- Nigeria’s Projected 2.5mbpd Oil Output Cannot Grow Economy
The Nigerian Association of Energy Economics (NAEE) has said Nigeria’s constant projection of 2.5 million barrels per day (mbpd) of crude oil production in her national budget will be inadequate to grow her economy, stressing that the country needs to produce at least 4 million bpd to boost the economy.
NAEE also said the country’s continued reliance on generating sets to provide the energy needed by her economy was abnormal.
It said the country appeared unserious with the kind of energy policy it wanted to pursue for her economic growth.
President of NAEE, Prof. Wumi Iledare stated at the association’s celebration of the 2016 World Energy Day in Abuja, that the 2.5mbpd oil production projection of the country showed that her economy is not competitive and growing at a rate commensurate with that of her competitors.
“My premise is that if you look at the population of Nigeria and what you need energy to do, and I gave an example of the population of the United States with 300 million people, they consume 16 to 8mbpd and translated that to us that if the Nigerian economy is actually growing the way it is supposed to grow, the 2.5mbpd will be used by our economy and there won’t be any to export,” said Iledare.
He also said: “So, I foresee a situation where if we are going to have any oil export at all, we should be targeting at least 4mbpd. If we are going to grow our GDP at 12 per cent per annum to be able to catch up with the world, we cannot use our oil for money, we should use our oil for power and 2.5mbpd cannot generate the electricity that we need to grow our economy. Oil is an input of production and that is what it should be. If this economy expands, 2.5mbpd will not sustain it.”
Iledare also spoke on the country’s electricity sector, saying that the economy’s reliance on generating sets as an energy source was unsustainable.
According to him, “4000MW of electricity for 170 million people cannot grow the economy and the only reason why we are still happy is because we are looking at energy from a residential point of view. 4000MW for an economy like ours is a child’s play and that is why we depend on generators.”
“It is inefficient to use generators to power an economy and that is why the cost per dollar of GDP in Nigeria is significantly high, meaning that our economy is using energy inefficiently,” he stated.
He said on claims by electricity operators in the country that they do not have a tariff that is cost reflective for investment in the sector: “All over the world, when you are in a monopoly market, you cannot allow the supplier of that monopoly product to fix the price. In the energy sector, the price cannot be uniformed because the cost of distributing energy to different sectors of the economy will be different.”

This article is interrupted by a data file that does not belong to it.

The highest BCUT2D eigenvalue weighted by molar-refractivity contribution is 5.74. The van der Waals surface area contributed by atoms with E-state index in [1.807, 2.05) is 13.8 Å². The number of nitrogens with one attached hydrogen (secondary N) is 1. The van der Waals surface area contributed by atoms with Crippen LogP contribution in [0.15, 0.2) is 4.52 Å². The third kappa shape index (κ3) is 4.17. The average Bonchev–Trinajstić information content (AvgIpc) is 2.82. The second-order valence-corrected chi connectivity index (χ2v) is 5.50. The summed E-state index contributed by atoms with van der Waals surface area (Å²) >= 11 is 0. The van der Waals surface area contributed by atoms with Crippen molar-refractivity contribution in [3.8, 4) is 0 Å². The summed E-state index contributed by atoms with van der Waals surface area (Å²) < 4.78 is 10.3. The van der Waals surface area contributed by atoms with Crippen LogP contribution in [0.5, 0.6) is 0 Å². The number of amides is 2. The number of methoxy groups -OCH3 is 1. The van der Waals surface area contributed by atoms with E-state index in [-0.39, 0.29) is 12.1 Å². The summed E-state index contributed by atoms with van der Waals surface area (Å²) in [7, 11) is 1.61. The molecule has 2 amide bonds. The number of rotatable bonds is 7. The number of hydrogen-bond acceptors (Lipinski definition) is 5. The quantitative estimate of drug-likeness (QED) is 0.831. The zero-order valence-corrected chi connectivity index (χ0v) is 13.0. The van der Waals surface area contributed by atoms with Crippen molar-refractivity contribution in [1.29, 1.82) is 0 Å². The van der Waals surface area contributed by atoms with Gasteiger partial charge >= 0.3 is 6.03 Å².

“When you find out the cost of what it will take you to deliver your energy, you go to the NERC and debate it to get the tariff that will fall within the expected investment costs. You cannot increase tariff without investment that is where the problem is, the Discos cannot ask for a higher price if they do not have the evidence that they actually invested money to improve services,” he added.
Once Again The National Grid Collapsed
Nigeria’s electricity transmission system, also known as the National grid, has suffered another system collapse, plunging Lagos, the country’s commercial capital, Kano and other major cities into a blackout.
The collapse, which occurred about 11.00 am on Tuesday, was confirmed by two of the country’s electricity distribution companies in separate messages to their customers.
“We regret to inform you that the power outage being experienced across our franchise – Kaduna, Sokoto, Kebbi and Zamfara states – is as a result of the collapse of the national grid,” Kaduna Electric said on Twitter.
Eko Electricity Distribution Company Plc, in a text message to its customers, said: “Dear customer, there is a partial system collapse on the national grid. Our TCN partners are working to restore supply immediately. Please bear with us.”
The grid, which is being managed by the government-owned Transmission Company of Nigeria, has continued to suffer system collapse over the years amid a lack of spinning reserve that is meant to forestall such occurrences.
Spinning reserve is the generation capacity that is online but unloaded and that can respond within 10 minutes to compensate for generation or transmission outages.
FG Consider Diversification To Generate Revenue
As revenue from oil nosedives following incessant global price fluctuations, the Federal Government is now channeling efforts to the development of minerals in the mines and steel industry to shore up foreign exchange earnings.